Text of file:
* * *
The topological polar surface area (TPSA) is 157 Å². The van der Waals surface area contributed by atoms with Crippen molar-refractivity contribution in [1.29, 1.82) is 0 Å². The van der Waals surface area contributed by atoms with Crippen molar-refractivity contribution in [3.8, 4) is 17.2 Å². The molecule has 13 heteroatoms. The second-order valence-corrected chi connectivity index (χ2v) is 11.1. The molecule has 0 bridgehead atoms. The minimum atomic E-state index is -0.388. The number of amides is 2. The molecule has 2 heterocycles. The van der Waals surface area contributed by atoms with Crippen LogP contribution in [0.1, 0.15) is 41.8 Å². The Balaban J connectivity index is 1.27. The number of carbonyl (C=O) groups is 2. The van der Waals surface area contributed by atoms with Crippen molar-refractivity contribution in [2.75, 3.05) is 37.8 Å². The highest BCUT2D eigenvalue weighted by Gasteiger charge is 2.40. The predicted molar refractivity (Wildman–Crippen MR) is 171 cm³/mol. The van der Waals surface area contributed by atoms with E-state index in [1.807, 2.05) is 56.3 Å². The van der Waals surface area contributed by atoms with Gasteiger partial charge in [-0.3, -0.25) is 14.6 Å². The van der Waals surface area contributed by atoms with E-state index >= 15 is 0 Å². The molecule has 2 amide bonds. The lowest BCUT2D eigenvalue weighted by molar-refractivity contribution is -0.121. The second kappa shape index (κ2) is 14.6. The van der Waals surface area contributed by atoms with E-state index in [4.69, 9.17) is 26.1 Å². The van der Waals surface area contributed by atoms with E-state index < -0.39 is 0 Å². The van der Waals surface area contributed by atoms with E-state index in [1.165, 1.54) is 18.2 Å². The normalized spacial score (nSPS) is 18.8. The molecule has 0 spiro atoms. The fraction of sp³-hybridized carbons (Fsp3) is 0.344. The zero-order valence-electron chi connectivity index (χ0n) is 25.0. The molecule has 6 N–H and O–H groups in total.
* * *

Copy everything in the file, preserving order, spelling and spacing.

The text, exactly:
The topological polar surface area (TPSA) is 157 Å². The van der Waals surface area contributed by atoms with Crippen molar-refractivity contribution in [1.29, 1.82) is 0 Å². The van der Waals surface area contributed by atoms with Crippen molar-refractivity contribution in [3.8, 4) is 17.2 Å². The molecule has 13 heteroatoms. The second-order valence-corrected chi connectivity index (χ2v) is 11.1. The molecule has 0 bridgehead atoms. The minimum atomic E-state index is -0.388. The number of amides is 2. The molecule has 2 heterocycles. The van der Waals surface area contributed by atoms with Crippen LogP contribution in [0.1, 0.15) is 41.8 Å². The Balaban J connectivity index is 1.27. The number of carbonyl (C=O) groups is 2. The van der Waals surface area contributed by atoms with Crippen molar-refractivity contribution in [2.75, 3.05) is 37.8 Å². The highest BCUT2D eigenvalue weighted by Gasteiger charge is 2.40. The predicted molar refractivity (Wildman–Crippen MR) is 171 cm³/mol. The van der Waals surface area contributed by atoms with E-state index in [1.807, 2.05) is 56.3 Å². The van der Waals surface area contributed by atoms with Gasteiger partial charge in [-0.3, -0.25) is 14.6 Å². The van der Waals surface area contributed by atoms with E-state index >= 15 is 0 Å². The molecule has 2 amide bonds. The lowest BCUT2D eigenvalue weighted by molar-refractivity contribution is -0.121. The second kappa shape index (κ2) is 14.6. The van der Waals surface area contributed by atoms with E-state index in [4.69, 9.17) is 26.1 Å². The van der Waals surface area contributed by atoms with E-state index < -0.39 is 0 Å². The van der Waals surface area contributed by atoms with E-state index in [1.165, 1.54) is 18.2 Å². The normalized spacial score (nSPS) is 18.8. The molecule has 0 spiro atoms. The fraction of sp³-hybridized carbons (Fsp3) is 0.344. The zero-order valence-electron chi connectivity index (χ0n) is 25.0. The molecule has 6 N–H and O–H groups in total.